But the time lapse, the credibility of the star witness and a plethora of unsavory characters as witnesses made it difficult for prosecutors to persuade juries to convict Tielsch.

But District Attorney Stephen A. Zappala Jr., facing criticism for continuing his pursuit of conviction after three mistrials, ordered a fourth trial. They streamlined their tactics, used fewer witnesses and ended the trial in six days, less than half the time of any of the three previous trials.

Yesterday Zappala extended his sympathies to the Rosenblum family.

"I hope that with this jury's determination on this matter today, that they can finally bring closure on the loss of their son.

"I'd also like to remind the community the theory upon which we proceed in this case was that the motive in this murder was hate," Zappala continued. "Neil Rosenblum died because of his religion. I felt strongly based upon prior prosecutions -- Baumhammers, Taylor -- that this community was prepared to deal with persons who take other persons lives because of color of skin or religion or some other basis of being different."

Zappala was referring to Richard Baumhammers and Ronald Taylor. Baumhammers was convicted last year of killing five people in a shooting rampage motivated by racial and ethnic hatred on April 28, 2000. Taylor was convicted of killing three men and wounding two in a shooting rampage on March 1, 2000, in Wilkinsburg. Both men were sentenced to death.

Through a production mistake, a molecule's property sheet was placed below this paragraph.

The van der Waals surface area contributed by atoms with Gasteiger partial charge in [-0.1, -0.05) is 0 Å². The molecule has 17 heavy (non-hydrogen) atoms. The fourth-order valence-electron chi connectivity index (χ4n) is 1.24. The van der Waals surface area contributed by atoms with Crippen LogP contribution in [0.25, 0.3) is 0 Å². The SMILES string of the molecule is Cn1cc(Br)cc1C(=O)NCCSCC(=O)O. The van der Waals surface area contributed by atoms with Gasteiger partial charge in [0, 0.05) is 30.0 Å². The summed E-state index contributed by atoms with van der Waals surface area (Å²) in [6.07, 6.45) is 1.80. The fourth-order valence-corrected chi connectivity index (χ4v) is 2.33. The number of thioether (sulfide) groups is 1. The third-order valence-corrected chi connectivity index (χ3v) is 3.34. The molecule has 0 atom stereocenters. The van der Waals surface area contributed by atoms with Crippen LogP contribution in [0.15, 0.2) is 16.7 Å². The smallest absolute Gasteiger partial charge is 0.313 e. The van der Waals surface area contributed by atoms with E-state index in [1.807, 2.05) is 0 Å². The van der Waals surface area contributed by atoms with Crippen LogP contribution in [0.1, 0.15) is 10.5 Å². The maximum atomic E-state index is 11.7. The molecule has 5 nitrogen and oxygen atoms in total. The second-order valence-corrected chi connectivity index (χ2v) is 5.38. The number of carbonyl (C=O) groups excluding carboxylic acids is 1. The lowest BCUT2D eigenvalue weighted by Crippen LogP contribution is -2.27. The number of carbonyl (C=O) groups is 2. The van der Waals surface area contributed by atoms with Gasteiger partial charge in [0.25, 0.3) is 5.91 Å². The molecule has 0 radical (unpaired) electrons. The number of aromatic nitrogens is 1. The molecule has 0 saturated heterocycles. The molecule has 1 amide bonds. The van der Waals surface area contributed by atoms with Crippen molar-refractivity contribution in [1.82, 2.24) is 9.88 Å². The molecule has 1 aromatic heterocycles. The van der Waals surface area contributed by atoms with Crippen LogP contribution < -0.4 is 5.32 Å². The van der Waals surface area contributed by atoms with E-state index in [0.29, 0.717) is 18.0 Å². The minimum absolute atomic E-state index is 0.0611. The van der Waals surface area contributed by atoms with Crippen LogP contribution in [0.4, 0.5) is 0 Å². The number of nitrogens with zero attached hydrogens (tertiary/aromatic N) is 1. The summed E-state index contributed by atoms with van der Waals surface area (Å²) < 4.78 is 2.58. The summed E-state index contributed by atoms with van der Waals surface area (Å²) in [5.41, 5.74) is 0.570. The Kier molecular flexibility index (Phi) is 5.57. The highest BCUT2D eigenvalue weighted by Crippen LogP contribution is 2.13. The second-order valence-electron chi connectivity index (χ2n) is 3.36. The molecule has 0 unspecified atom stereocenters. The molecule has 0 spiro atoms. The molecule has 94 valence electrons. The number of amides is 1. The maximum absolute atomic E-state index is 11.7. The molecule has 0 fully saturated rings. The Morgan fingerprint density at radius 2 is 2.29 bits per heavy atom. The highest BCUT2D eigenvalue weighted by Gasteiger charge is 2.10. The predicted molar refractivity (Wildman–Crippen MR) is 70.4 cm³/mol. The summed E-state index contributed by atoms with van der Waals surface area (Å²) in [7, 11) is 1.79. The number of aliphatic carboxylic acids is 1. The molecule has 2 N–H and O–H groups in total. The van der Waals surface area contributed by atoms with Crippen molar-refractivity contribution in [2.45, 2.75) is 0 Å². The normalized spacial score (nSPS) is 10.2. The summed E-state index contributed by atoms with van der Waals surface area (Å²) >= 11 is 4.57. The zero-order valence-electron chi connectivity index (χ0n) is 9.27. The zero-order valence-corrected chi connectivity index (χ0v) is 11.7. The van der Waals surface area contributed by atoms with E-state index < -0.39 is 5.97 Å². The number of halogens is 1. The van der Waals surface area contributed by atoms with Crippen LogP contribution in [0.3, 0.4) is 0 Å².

Bettysue Feuer, regional director of the Anti-Defamation League, yesterday applauded the verdict.

"It is difficult for us to imagine the pain of this young man's family," Feuer said in a statement. "It has taken quite some time for the American judicial process to work, but it has. As the Jewish New Year begins [Yom Kippur is Monday], we hope that Neal Rosenblum's family will be able to finally feel some small measure of relief and closure from this verdict."

The jury, in its deliberations, considered whether to convict on charges of first- or third-degree murder.

First-degree murder is a killing done with premeditation. If convicted, a person would receive a mandatory sentence of life in prison without parole.

Third-degree is a killing done with malice and recklessness. The penalty for such a conviction has been amended in recent years to 20 to 40 years in prison. Because Rosenblum was killed years before the amendment, Tielsch faces a sentence of 10 to 20 years.

Defense attorney William H. Difenderfer said yesterday that Tielsch would be eligible for parole in about seven years.

Difenderfer said he plans to appeal.

"At best it's a shallow victory for the commonwealth," Difenderfer said. "I really think he's going to get a new trial. And this case is going to go on forever."

Tielsch will be sentenced Nov. 13.

Staff writer Michael A. Fuoco contributed to this report.

Jim McKinnon can be reached at jmckinnon@post-gazette.com or 412-263-1939.